Toro S.,CONICET | Sanchez P.J.,CONICET | Huespe A.E.,CONICET | Giusti S.M.,CONICET | And 4 more authors.
International Journal for Numerical Methods in Engineering | Year: 2014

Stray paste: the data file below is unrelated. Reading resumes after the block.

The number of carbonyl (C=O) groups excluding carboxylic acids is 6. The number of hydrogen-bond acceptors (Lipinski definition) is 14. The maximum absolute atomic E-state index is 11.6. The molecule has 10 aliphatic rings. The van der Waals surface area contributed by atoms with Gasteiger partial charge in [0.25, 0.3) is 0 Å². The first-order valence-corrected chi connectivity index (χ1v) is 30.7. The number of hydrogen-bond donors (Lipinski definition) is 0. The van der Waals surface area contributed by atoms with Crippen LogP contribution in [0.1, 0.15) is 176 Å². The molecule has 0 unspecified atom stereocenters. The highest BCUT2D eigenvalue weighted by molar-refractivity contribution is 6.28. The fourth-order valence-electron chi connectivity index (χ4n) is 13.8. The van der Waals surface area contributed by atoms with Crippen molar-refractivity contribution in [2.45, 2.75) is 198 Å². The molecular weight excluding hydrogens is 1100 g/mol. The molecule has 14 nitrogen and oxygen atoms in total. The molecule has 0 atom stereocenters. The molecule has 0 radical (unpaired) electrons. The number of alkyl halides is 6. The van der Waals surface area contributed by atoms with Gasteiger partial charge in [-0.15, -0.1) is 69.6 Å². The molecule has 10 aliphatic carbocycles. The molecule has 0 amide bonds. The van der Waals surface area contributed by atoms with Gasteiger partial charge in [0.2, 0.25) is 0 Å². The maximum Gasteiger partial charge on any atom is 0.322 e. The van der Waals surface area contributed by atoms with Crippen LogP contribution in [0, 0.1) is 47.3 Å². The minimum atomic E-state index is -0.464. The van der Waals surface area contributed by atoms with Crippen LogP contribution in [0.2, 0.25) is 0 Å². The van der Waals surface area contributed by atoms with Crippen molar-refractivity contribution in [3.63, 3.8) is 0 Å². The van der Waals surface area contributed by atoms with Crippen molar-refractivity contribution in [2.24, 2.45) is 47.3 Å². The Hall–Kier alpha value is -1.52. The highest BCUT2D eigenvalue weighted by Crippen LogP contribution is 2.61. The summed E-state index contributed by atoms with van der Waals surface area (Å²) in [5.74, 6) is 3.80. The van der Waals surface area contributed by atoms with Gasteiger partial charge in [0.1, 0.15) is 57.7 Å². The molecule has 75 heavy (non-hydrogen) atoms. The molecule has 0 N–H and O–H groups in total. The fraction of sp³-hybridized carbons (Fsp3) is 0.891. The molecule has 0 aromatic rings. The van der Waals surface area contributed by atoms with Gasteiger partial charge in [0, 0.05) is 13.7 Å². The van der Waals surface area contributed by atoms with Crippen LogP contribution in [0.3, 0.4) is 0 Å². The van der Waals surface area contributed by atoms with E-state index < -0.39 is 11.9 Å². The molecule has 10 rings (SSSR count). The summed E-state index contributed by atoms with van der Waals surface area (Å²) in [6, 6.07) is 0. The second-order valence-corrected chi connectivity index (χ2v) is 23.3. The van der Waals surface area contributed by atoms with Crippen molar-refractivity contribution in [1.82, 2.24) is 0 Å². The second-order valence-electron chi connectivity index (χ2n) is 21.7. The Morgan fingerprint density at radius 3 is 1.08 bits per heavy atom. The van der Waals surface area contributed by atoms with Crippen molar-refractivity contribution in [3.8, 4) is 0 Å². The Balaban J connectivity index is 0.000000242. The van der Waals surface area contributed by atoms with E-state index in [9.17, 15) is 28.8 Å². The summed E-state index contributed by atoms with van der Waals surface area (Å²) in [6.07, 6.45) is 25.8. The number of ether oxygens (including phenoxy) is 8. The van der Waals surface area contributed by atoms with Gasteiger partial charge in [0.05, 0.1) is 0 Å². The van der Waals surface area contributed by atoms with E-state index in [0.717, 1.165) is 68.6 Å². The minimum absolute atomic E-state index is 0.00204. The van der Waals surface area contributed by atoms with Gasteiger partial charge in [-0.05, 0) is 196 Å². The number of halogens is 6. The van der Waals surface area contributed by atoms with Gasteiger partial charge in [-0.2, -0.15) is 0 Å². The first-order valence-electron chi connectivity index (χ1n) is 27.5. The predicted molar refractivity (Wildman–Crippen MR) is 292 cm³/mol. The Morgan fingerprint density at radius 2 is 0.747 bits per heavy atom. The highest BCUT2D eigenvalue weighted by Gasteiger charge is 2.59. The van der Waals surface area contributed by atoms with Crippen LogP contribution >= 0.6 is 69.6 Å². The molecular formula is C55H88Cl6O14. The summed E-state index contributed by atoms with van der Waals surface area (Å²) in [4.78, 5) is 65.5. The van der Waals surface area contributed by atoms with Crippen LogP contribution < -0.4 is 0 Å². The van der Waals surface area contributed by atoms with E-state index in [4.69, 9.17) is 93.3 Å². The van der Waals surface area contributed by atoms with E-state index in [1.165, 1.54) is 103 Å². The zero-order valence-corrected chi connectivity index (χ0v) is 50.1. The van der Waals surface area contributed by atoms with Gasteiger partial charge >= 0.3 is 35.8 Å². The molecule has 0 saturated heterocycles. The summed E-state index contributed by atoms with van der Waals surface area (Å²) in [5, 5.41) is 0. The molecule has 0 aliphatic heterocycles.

In the first part of this contribution, a brief theoretical revision of the mechanical and variational foundations of a Failure-Oriented Multiscale Formulation devised for modeling failure in heterogeneous materials is described. The proposed model considers two well separated physical length scales, namely: (i) the macroscale where nucleation and evolution of a cohesive surface is considered as a medium to characterize the degradation phenomenon occurring at the lower length scale, and (ii) the microscale where some mechanical processes that lead to the material failure are taking place, such as strain localization, damage, shear band formation, and so on. These processes are modeled using the concept of Representative Volume Element (RVE). On the macroscale, the traction separation response, characterizing the mechanical behavior of the cohesive interface, is a result of the failure processes simulated in the microscale. The traction separation response is obtained by a particular homogenization technique applied on specific RVE sub-domains. Standard, as well as, Non-Standard boundary conditions are consistently derived in order to preserve objectivity of the homogenized response with respect to the micro-cell size. In the second part of the paper, and as an original contribution, the detailed numerical implementation of the two-scale model based on the finite element method is presented. Special attention is devoted to the topics, which are distinctive of the Failure-Oriented Multiscale Formulation, such as: (i) the finite element technologies adopted in each scale along with their corresponding algorithmic expressions, (ii) the generalized treatment given to the kinematical boundary conditions in the RVE, and (iii) how these kinematical restrictions affect the capturing of macroscopic material instability modes and the posterior evolution of failure at the RVE level. Finally, a set of numerical simulations is performed in order to show the potentialities of the proposed methodology, as well as, to compare and validate the numerical solutions furnished by the two-scale model with respect to a direct numerical simulation approach. © 2013 John Wiley & Sons, Ltd. Source